The plight of evolutionary theories is that of the ‘unknowable’, a situation that resembles the Kantian theme of the noumenal. That in turn may only be Kant’s approximation to the veiled aspect missed by most theories. Look at the Axial Age: it is complex of five plus separated regions to be observed in enough detail to account for the effects over many centuries. That’s almost impossible. And even as you zoom in the noumenal aspect throws the key out of focus.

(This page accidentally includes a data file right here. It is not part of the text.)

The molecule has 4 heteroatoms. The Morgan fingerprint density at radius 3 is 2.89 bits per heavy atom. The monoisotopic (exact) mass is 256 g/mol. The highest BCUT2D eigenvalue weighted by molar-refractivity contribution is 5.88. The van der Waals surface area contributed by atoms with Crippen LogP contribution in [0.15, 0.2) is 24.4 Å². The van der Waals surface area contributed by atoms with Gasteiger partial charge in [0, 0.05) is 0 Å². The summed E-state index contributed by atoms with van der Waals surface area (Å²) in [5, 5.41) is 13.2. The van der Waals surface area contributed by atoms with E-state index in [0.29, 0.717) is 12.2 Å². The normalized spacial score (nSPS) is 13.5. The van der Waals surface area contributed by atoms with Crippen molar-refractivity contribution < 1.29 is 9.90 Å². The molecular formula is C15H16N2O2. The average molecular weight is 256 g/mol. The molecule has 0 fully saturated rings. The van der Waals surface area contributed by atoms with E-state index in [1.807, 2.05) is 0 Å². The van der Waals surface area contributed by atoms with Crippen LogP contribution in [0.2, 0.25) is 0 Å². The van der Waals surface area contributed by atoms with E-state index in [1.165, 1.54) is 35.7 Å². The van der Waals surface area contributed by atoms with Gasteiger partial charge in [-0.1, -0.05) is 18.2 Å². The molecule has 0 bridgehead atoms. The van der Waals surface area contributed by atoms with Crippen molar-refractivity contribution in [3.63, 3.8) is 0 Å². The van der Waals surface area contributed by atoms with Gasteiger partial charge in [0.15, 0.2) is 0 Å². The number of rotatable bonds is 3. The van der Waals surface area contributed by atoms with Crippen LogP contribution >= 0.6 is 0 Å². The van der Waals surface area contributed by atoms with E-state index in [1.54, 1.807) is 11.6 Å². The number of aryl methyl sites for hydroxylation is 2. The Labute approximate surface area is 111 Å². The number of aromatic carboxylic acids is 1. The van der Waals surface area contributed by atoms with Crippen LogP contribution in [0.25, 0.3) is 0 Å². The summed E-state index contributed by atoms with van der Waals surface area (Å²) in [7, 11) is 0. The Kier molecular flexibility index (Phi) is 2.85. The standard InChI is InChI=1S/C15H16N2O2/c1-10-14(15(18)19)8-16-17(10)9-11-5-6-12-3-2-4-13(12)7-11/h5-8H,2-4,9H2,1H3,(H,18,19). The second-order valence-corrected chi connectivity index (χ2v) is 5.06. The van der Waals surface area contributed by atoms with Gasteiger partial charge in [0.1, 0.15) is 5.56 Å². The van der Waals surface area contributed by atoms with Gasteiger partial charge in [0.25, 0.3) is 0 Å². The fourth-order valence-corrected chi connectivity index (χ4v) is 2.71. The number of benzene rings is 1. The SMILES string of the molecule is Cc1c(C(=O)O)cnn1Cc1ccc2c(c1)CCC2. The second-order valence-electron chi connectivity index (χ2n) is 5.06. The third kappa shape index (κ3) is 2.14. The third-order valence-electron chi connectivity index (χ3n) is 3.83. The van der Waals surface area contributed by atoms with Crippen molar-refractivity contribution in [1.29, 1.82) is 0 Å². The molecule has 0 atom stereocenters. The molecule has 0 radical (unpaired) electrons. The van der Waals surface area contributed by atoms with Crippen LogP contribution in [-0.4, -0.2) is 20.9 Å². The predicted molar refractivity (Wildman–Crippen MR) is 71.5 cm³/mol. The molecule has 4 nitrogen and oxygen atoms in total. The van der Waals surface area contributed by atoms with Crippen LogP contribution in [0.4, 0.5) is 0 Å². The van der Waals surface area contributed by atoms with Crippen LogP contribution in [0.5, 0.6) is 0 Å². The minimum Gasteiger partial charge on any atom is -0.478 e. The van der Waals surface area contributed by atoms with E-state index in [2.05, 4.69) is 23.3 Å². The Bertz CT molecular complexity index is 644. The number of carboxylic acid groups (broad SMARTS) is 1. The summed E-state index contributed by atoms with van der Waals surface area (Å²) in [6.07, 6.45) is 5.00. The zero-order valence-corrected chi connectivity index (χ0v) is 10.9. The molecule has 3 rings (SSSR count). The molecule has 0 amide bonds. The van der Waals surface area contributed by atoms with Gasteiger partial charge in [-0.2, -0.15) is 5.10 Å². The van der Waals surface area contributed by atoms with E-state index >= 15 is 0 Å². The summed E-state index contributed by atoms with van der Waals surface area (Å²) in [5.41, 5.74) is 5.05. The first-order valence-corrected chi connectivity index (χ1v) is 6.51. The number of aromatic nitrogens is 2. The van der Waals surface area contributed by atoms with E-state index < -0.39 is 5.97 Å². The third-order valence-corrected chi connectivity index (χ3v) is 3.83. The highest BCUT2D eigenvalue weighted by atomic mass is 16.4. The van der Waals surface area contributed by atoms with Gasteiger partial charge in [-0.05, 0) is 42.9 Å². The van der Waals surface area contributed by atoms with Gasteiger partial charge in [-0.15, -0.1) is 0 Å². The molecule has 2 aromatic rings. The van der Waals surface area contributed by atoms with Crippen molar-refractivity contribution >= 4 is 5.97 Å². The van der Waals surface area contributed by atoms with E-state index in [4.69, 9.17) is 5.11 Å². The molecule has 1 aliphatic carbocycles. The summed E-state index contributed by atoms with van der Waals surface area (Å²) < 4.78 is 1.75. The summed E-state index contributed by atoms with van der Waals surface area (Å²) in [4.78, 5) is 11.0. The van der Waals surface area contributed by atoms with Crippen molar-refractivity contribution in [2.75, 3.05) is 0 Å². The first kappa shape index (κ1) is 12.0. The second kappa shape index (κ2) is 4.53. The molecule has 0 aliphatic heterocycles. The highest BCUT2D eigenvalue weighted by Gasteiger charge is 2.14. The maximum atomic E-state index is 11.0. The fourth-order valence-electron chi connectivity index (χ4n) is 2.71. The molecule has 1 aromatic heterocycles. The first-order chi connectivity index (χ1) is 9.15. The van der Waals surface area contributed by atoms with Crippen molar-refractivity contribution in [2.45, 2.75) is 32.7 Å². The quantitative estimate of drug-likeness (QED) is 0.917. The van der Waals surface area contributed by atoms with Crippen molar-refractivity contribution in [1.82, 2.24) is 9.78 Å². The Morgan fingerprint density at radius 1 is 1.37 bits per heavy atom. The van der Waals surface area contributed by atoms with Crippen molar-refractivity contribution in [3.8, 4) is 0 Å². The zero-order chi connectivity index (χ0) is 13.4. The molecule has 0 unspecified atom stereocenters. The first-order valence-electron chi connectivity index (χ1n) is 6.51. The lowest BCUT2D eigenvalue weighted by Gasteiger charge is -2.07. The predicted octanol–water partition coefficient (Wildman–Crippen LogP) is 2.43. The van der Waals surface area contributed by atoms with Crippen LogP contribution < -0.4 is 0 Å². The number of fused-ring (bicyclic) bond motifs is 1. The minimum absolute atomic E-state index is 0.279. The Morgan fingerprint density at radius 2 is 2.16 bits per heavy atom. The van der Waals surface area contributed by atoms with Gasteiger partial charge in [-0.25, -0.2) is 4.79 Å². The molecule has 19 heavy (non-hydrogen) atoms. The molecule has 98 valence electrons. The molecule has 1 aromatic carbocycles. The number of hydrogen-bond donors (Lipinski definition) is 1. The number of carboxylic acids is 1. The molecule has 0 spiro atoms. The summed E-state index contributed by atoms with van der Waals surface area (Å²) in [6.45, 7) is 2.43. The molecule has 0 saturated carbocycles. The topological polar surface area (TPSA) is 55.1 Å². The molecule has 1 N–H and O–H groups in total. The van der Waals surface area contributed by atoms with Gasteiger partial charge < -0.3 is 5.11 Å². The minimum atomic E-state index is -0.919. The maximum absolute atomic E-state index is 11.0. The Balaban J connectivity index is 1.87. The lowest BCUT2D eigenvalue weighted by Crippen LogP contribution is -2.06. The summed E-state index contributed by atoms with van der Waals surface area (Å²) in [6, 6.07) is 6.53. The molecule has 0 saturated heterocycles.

If you wonder why the evolution debate can’t settle down, check out WHEE at history and evolution.com: The observation problem is compounded (in history) by the need to observe dynamical transformations of civilizations over millennia. The problem of causation is compounded by the needed to account for free will, or, at least, free agency indetermination. The causation problem is also bound up in the need for ‘causal factors (analogous to fields)’ that can act over a region, and effect multiple subsectors of that region (read: a time-slice of a culture in time, and the culture factors involved: history, biographies, politics, arts, etc…) The latter problem puts the problem far beyond primitive human sciences. What does this ‘cultural evolution’ have to do with earlier organismic evolution? There are obvious distinctions, but the basic situation of a group of hominids and their context (culture) is simply an elementary version of a whole civilization. Evolution can’t just act on organisms and their genetics: it must operate on a tandem combination of organisms, their behaviors, and their group dynamics. We have no real idea how that works. But the Axial Age might give a hint: something stupendous in scale able to operate globally over separate regions in the gestation of civilizations, cultures, and their detail. We are so far outclassed by the reality of evolution, or so we suspect.